December
15th 2011
Z is for Zany

Posted under: American history, art, book reviews, childhood, fluff, weirdness

Today’s post is brought to you by the letter Z.  Before the era of big game hunting in Africa gave us Z for Zebra, a “zany” was frequently used to illustrate or exemplify the use of the letter Z in children’s alphabet primers.  This beautiful colored illustration is from The Child’s Colored Gift Book, with one hundred illustrations (London and New York:  George Routledge and Sons), by Edward and George Dalziel.  I found this image originally at Eek She Cried, but you can see the whole book with two different illustrated children’s alphabets, and more, at Archive.org.  Isn’t it just perfect (for American political history purposes) that it’s riding one exasperated-looking ass? 

Z for Zany was probably more common in eighteenth century alphabets.  Is that where Mitt Romney hails from, the eighteenth century?  It’s not just that he has no apparent command of modern political invective, and he’s now running against the master of modern political invective.  Every time he opens his mouth, he seems to confirm that he really isn’t of our time, place, or planet. 

Mike Huckabee must be kicking himself that he didn’t run.  A conservative populist like Huck–think Pat Buchanan minus the racism–could potentially mop the floor with Barack Obama next year, but all the Republicans have got at this point is the chilly and profoundly strange Romney, and the bloviating fool Newt Gingrich.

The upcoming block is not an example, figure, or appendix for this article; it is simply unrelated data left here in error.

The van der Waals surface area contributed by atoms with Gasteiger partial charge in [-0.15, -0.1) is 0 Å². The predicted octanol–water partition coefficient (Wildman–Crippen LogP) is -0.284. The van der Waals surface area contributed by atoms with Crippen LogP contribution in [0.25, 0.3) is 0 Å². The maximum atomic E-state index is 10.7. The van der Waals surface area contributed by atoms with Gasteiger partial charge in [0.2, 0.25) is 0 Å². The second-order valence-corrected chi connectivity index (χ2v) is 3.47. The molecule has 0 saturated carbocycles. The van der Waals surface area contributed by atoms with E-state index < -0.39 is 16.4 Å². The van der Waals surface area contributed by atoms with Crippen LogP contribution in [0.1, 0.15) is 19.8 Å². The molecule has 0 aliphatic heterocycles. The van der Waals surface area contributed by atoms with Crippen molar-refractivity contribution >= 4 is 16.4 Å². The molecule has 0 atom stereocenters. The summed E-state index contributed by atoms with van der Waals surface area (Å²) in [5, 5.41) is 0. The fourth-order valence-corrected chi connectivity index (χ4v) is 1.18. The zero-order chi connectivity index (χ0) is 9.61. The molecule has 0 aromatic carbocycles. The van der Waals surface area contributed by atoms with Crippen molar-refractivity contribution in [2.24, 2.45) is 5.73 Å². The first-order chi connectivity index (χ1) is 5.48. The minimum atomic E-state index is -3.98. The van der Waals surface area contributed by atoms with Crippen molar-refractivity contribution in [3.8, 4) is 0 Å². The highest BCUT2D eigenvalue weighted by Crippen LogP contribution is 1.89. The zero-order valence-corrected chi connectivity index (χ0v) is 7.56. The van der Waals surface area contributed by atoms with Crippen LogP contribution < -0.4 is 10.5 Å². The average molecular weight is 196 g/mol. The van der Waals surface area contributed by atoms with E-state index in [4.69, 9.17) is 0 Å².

8 Comments »

8 Responses to “Z is for Zany”

  1. Indyanna on 15 Dec 2011 at 10:19 am #

    Hell, I’m kicking myself that *I* didn’t run. That four- digit “big guv’mint” payment that I got last summer? I got that for being a historian. My position on immigration? Turn Texas loose to be its own ephemeral nanostate and ree-fund the Gadsden Purchase. My postcard-sized filers form for the new Millionaire’s Tax? “Send it ALL In!!!” And that’s just the beginning; more sound-bytes and tweets after Iowa.

    In pure color-and-compositional terms, the above just might be the best graphic we’ve seen on Historiann in the last four years, and that’s saying something. Does anybody happen to know how Routledge got mixed up with Kegan Paul, anyway?

  2. koshembos on 15 Dec 2011 at 11:15 am #

    Romney proves that being born to the right family is all that’s need to be a big success (except being president). The Republicans don’t learn and don’t remember. Their zany Newt was brought to his knees by Bill Clinton who had difficulty get his own party’s support. (The latter is the reason we got to where many could potentially mop the floor with Barack Obama.)

  3. Comrade PhysioProf on 15 Dec 2011 at 5:59 pm #

    In pure color-and-compositional terms, the above just might be the best graphic we’ve seen on Historiann in the last four years, and that’s saying something.

    I like the cowgirls better, from a purely color-and-compositional standpoint, of course.

  4. truffula on 15 Dec 2011 at 6:31 pm #

    “X, put on a barrel, is intended to tell
    The strength of the beer, and its flavor as well.”

    Now that is my kink of illustrated alphabet.

  5. truffula on 15 Dec 2011 at 6:31 pm #

    oops! Kind. my kind of illustrated alphabet.

  6. Historiann on 15 Dec 2011 at 8:20 pm #

    HA-ha, truffula. Your “kink.” XXX!

    (I think you were under the influence of CPP.)

  7. That's Grantastic! on 16 Dec 2011 at 11:14 am #

    I’m not sure whether this stunt argues for or against him being of this time, place and planet, but figured you would be quite interested in it as a historian.

    http://openchannel.msnbc.msn.com/_news/2011/12/16/9481422-romneys-missing-hard-drives-raise-questions-over-government-records

  8. Shelley on 19 Dec 2011 at 9:59 am #

    Perfect: the GOP-blue-capped jester keeping the Democratic donkey from passing an extension of unemployment benefits at Christmastime….

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